I have some more information on the seeds-in-the-Argentine-Antarctic story. A book was distributed yesterday at SIRGEALC entitled Avances de Investigación en Recursos Genéticos en el Cono Sur 2. It was put together by the regional plant genetic resources network for the Southern Cone (REGENSUR) and came out earlier this year.1 In it there’s a paper by BS Rosso and ME Ferrer, of one of Argentina’s agricultural research stations, describing a singular experiment.
It seems that, in 1983, batches of seed of maize and soyabean were dried, sealed into aluminium foil bags, placed in aluminium containers and left in ambient conditions at three research and military installations, two of then in the Argentine Antarctic2 and one in southern mainland Argentina. Twenty years later, the seeds were tested for germinability. The samples left at the sites in the Antarctic, which enjoyed average temperatures of -18°C and -2°C, hardly degenerated at all in percentage germination. The seed batches left at 9.5°C did, substantially.
So I don’t think that germplasm is actually been safety duplicated under ambient conditions in the Argentine Antarctic. But it could be…
LATER: Well, maybe not. Marcelo Ferrer is here at SIRGEALC and I had a nice chat with him in front of his poster, which happened to be about maize characterization — he’s a maize breeder. I asked him whether, after his experiment, there were any plans to duplicate the Argentinian seed collections in the Antarctic. He said it would not be very practical. The only way to get to the bases is by sea, and then only for a short period each year. Some years, it’s not possible to get there at all because of the ice. Climate change may make access a bit easier, I guess, but you’d probably want your duplicate collection to be a little closer to hand.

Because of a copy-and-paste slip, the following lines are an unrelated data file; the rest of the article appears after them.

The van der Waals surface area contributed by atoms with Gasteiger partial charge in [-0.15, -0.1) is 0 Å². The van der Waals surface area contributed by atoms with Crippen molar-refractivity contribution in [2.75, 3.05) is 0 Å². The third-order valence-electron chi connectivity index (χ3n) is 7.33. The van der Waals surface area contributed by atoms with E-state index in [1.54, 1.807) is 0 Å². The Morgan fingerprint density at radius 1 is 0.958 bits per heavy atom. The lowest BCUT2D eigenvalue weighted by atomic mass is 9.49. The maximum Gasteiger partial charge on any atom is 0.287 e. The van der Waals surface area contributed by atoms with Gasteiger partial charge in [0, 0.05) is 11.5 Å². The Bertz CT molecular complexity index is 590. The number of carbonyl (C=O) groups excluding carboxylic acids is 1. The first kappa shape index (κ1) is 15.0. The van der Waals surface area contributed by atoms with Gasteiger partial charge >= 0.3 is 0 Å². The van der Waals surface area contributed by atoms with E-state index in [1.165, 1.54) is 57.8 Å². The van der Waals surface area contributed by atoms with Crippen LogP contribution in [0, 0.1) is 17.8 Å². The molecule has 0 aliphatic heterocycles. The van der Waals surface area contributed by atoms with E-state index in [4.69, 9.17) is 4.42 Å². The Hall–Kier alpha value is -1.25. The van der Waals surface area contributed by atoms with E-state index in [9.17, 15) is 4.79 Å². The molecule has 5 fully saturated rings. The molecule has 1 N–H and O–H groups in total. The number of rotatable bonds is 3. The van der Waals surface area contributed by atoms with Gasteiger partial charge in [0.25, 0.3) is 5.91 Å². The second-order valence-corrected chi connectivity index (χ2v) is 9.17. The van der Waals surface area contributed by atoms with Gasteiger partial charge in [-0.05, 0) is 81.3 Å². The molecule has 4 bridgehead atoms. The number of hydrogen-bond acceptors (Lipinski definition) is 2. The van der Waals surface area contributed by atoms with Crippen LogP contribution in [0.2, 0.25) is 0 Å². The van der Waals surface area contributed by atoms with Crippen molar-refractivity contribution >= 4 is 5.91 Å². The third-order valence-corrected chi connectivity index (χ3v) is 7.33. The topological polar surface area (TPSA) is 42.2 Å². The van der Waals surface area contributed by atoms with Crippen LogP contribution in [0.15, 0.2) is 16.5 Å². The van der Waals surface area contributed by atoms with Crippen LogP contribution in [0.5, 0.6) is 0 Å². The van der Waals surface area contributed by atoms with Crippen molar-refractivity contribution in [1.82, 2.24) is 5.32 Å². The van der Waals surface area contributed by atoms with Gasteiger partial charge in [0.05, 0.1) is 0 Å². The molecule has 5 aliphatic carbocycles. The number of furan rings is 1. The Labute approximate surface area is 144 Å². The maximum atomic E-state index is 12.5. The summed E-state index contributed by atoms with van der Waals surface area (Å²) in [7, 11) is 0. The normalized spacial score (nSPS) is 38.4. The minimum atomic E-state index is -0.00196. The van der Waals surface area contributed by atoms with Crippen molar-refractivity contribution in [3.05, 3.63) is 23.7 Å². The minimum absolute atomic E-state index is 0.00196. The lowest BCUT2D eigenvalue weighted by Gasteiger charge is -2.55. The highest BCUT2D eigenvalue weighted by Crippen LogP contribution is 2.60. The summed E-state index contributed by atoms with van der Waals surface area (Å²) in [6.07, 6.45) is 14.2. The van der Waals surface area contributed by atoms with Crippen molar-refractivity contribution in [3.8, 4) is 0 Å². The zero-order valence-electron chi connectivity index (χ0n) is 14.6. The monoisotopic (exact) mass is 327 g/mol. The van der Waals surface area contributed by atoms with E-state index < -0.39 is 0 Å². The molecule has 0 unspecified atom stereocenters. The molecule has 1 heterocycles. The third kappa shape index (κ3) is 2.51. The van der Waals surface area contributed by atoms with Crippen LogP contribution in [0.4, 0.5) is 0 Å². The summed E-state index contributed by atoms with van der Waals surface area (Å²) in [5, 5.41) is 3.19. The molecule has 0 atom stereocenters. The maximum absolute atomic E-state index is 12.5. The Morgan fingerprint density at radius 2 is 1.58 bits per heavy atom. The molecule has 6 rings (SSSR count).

- It should in due course appear on the publications page of the PROCISUR website, like its companion volume from 1999. PROCISUR is the regional agricultural research and development coordination mechanism for the Southern Cone. [↩]
- The map will show you the location of Base Jubany, one of the sites. [↩]